In lieu of the regular season, Laker Nation has decided to take you back through Laker history to recap important games, record-breaking performances and memorable news from the past 64 years of the franchise. We understand that it’s not the basketball you may have been hoping for, but for the time being, it’s the closest we’ll get to reading about the Lakers on a basketball court.
NOVEMBER 12, 1967
CHICAGO BULLS 96 – LA LAKERS 97
LAKERS OVERCOME EIGHT POINT DEFICIT IN FINAL TWO MINUTES TO UPEND HAPLESS BULLS
At 6-5, the 1967-68 Lakers were still trying to transition without their team’s star point guard Jerry West. West would only play 51 games that season due to a leg injury, forcing coach Bill van Breda Kolff to put third-year guard Gail Goodrich into the starting lineup. Goodrich would go on to play 79 games that season, providing a level of play that would cause the expansion Phoenix Suns to draft Goodrich in the 1968 NBA expansion draft.
After trailing for most of the game, Goodrich and fellow Laker Mel Counts would combine for for 14 points in the final 110 seconds, sending the Bulls to the line five times. The Bulls would shoot 3-of-9 from the foul line, allowing the Lakers to call timeout with two seconds remaining down 96-95. The inbound pass would go out of bounds, but not before referee Earl Strom would whistle Bulls player Reggie Harding for an off-the-ball foul, allowing Mel Counts to go to the line for two free throws to ice the game. Counts would make both foul shots, and with time expiring on a desperation heave, the Lakers would eke out a 97-96 win, with Goodrich and Counts combining for 34 points in the contest.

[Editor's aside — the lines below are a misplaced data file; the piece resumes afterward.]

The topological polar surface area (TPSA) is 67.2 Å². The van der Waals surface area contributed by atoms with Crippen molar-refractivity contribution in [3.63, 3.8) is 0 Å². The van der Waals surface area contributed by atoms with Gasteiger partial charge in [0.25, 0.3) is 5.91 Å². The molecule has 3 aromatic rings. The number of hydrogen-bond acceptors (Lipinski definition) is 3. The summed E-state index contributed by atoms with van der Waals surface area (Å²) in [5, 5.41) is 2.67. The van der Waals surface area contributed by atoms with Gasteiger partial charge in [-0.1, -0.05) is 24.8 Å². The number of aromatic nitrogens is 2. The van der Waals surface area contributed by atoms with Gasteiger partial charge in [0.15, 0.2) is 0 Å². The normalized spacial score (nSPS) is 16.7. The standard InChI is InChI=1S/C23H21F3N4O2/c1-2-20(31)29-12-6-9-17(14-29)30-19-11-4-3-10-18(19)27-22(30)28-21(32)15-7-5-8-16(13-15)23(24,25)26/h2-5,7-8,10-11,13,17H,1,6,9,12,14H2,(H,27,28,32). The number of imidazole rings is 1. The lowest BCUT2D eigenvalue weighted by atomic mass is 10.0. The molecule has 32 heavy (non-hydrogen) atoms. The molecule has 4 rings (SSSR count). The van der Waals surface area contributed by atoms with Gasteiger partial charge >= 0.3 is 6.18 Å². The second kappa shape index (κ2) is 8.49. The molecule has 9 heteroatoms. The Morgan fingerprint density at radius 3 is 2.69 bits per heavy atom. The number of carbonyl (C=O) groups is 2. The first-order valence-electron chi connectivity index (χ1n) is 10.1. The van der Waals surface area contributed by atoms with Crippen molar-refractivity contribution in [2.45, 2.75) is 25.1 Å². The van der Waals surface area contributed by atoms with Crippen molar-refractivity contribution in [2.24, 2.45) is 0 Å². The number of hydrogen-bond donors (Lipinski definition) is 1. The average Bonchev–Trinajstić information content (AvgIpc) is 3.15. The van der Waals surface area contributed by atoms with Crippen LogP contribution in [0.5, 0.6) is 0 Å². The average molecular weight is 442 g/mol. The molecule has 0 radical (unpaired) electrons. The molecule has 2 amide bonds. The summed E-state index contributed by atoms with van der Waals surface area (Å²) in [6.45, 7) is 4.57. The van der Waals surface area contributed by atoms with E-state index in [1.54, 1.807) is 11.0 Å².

The loss, followed by another 124-115 loss to the Lakers three nights later would push the Chicago Bulls to 1-13 and last place in the Western Division. Injuries would continue to plague the Lakers with inconsistency, as they would fall to .500 at 22-22 midway through the season.
Quote of the Night: “It was utterly ridiculous. I’ve seen some close ones in my time, but nothing like this. I gave up a half-dozen times, figuring it was just one of those nights.” -Former Lakers coach Bill van Breda Kolff on his team’s comeback performance – From the LA Times, Nov. 13, 1967.